The meticulous baker is too shy to be identified at this stage. She says, she wants to make the real thing. Hope perfection sees the light of day. Hello, Miss J!

© Blauearth™ All Rights Reserved 2009-2012

Desert and Desserts

On this post, I am not going to misspell two most used words in my vocabulary.
Meet me halfway

I’m thrilled to have helped a friend unlock the door to a dream location. The desert, the La Paz Sand Dunes, is no secret, but finding this raw, unspoilt beauty in the rugged nooks and crannies of the vast sandy territory is a whisper from the heavens. Will write more about it soon.

Leila's Cupcakes

(Clockwise) Blue Velvet, Aztec Chili Chocolate, Tsoknut (with Peanut Butter filling), Mint Chocolate Chip.

Omg! Ericke brought home these heavenly Leila’s Cupcakes from Leila’s Cafe (Vigan). She got me an Aztec chili chocolate, but shared the 2 boxes with us, so we got to try several flavors. Mine was extra fudgy with a hint of chili. I love the frosting! Leila’s is not shy about frostings. The buttercream that covered the blue velvet (that looked more green to me) was yummy-lovely. I like the novelty and nostalgia of the tsoknut presentation, a homage to the oldest Filipino peanut chocolate.

I’ve heard about the creperie/breakfast/sandwich place before, in fact, we were trying to locate it the last time we hied off to Vigan, but luck was not on our side. Anyway, I checked out their Facebook page and their menu is really interesting. Found calamay *smile*, pastillas, leche flan leilaccino (frappuccino), savory and sweet crepes, fish and chips, Edu Mansanas French toastwich, and a lot of desserts, there you go. Hope to be able to visit the cafe soon. Good to know Laoag residents can have a taste of their cupcakes.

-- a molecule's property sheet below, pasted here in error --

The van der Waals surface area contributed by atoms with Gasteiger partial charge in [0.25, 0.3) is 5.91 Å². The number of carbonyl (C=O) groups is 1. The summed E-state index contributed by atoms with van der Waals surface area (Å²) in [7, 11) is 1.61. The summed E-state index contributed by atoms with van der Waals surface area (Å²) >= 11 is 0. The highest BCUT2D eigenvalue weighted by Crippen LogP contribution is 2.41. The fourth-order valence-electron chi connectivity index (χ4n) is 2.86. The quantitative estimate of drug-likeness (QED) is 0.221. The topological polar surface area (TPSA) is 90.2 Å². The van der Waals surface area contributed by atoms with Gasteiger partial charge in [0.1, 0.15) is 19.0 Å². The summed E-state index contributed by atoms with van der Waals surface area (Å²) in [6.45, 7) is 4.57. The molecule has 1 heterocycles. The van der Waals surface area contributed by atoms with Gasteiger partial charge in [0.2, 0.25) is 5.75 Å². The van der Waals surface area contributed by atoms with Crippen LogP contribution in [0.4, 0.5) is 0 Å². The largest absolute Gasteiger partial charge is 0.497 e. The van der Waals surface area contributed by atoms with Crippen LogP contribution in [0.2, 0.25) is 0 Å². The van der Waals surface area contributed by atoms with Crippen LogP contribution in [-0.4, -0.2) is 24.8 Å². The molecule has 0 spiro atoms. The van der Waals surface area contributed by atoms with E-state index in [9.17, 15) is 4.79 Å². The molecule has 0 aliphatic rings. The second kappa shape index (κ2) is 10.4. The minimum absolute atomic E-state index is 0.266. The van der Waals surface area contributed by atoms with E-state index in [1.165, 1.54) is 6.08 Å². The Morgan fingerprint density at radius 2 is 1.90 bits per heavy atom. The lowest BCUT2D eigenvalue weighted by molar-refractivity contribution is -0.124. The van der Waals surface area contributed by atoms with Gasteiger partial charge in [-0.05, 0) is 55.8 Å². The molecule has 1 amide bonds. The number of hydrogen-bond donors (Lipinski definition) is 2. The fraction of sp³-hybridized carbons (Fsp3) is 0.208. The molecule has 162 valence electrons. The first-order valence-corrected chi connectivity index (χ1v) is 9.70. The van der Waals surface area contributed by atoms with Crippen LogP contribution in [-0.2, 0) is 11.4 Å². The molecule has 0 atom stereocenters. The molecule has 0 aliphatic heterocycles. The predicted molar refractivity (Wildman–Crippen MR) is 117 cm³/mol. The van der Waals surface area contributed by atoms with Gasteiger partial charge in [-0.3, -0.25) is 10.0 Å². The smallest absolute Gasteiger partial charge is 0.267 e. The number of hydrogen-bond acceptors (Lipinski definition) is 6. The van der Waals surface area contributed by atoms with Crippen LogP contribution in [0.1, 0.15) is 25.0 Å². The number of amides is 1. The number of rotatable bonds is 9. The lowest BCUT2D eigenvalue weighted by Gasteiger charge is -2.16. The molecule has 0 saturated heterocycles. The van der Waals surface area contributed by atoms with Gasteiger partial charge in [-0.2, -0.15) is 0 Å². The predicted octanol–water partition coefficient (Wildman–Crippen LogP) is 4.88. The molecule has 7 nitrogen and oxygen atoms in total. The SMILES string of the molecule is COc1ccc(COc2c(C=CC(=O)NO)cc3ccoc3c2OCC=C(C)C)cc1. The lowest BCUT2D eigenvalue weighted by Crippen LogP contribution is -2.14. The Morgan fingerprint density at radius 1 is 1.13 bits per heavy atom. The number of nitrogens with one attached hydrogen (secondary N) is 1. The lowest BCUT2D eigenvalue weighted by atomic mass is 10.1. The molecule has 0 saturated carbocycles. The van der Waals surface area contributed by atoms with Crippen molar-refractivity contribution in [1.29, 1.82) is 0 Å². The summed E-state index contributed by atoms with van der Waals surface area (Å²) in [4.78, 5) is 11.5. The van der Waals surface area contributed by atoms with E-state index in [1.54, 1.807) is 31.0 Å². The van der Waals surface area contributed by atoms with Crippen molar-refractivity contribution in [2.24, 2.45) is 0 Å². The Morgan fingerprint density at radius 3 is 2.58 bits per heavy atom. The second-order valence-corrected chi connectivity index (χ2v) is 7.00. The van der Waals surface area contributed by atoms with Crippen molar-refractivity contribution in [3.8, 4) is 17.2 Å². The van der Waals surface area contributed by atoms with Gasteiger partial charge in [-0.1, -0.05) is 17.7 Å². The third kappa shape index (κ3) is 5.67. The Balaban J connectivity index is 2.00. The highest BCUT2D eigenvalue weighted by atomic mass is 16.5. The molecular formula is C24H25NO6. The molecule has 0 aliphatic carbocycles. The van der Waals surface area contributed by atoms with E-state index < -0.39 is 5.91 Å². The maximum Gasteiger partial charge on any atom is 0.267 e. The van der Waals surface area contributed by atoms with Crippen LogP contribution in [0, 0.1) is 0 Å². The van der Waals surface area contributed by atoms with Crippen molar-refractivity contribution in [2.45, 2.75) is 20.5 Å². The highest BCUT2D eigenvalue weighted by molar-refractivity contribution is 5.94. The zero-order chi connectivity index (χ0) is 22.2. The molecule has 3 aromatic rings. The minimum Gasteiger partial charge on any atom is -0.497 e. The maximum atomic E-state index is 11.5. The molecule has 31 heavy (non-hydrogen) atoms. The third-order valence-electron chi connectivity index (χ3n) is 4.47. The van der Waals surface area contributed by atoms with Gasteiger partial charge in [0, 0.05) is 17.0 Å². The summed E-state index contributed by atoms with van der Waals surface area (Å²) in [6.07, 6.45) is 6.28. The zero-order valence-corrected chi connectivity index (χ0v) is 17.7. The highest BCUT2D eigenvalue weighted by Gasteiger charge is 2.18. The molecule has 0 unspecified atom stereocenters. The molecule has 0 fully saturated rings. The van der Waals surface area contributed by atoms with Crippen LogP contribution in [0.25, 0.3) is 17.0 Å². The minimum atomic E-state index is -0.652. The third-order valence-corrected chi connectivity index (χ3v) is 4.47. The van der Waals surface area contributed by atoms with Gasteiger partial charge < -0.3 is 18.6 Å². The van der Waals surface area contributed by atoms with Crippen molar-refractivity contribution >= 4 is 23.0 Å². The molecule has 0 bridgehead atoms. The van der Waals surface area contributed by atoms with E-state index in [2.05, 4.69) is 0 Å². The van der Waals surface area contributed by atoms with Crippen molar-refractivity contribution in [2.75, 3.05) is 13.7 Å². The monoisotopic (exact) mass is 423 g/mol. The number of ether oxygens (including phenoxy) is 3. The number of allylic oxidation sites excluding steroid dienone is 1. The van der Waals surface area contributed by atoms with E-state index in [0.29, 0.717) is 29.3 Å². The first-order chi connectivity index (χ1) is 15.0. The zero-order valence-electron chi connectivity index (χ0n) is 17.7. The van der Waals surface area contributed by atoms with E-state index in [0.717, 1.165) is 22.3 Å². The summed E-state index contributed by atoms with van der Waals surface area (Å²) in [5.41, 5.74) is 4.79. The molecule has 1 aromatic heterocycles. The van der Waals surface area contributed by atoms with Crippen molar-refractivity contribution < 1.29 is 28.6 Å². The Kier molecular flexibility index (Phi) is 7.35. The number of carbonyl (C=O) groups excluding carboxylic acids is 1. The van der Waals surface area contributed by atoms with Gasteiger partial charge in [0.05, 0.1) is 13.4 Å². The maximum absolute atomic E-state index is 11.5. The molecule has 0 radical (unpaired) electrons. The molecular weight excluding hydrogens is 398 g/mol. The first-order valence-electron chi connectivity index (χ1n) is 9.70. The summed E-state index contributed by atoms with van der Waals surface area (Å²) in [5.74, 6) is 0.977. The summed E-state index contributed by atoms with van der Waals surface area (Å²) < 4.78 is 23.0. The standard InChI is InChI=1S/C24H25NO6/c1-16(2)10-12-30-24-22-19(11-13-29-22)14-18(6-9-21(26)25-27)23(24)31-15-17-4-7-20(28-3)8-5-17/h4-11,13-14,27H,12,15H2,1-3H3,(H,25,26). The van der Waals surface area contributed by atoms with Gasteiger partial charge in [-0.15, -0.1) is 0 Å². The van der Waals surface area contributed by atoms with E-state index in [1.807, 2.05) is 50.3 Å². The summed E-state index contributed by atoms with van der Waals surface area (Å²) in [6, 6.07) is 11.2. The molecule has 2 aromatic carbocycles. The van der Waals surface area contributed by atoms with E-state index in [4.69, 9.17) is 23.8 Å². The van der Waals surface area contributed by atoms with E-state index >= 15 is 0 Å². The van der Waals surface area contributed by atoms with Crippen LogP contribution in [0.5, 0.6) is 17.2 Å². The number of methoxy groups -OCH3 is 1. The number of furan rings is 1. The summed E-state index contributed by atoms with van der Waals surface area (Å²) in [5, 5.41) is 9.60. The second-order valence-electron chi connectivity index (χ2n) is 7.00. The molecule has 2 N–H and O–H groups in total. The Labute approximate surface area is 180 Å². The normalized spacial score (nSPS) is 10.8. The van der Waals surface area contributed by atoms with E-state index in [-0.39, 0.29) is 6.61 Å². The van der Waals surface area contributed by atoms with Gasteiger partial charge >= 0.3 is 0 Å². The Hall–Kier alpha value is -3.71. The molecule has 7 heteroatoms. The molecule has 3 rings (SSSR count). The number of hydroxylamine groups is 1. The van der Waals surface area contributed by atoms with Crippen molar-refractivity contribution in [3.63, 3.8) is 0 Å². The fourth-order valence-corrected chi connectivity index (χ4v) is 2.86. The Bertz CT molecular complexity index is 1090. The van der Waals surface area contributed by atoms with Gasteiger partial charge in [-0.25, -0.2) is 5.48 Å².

Have a happy weekend!

© Blauearth™ All Rights Reserved 2009-2012


Señorita Dulce TortaTorta

Something amazing just happened — I finally found the sugar-sprinkled, buttery soft cupcake I’ve been dreaming of since I was about 10 years old. A lady from Ilocos Sur who frequented the house to visit my mom always brought along huge cupcakes that I ate, but never bothered to ask her the name, until such a time that I was able to hit the heritage city on my own, but still no one would know what I was asking about. The Ilocano cuisine in the north differs from that in the south, like their bagnet is chicharon in Ilocos Norte and the Vigan empanada is not orange like the Batac and Laoag empanadas, and we don’t make mantecado bibingka. And the list goes on.

I chanced upon the banana leaf-lined cupcakes at Señorita Dulce along the National Highway in Bantay. They tasted so much like those almost forgotten babies. The only difference is the sprinkling of cheese in the new tortas. And they’re shrunken tortas. Similar to mamon, but not quite. I suppose the original recipe is a contribution from the Spanish colonizers. It’s the banana leaves that give the delicacy a remarkable characteristic and make it Pinoy.

There’s still so much to discover about the Ilocano cuisine.

Photographed by Blauearth © Blauearth™ All Rights Reserved 2009-2012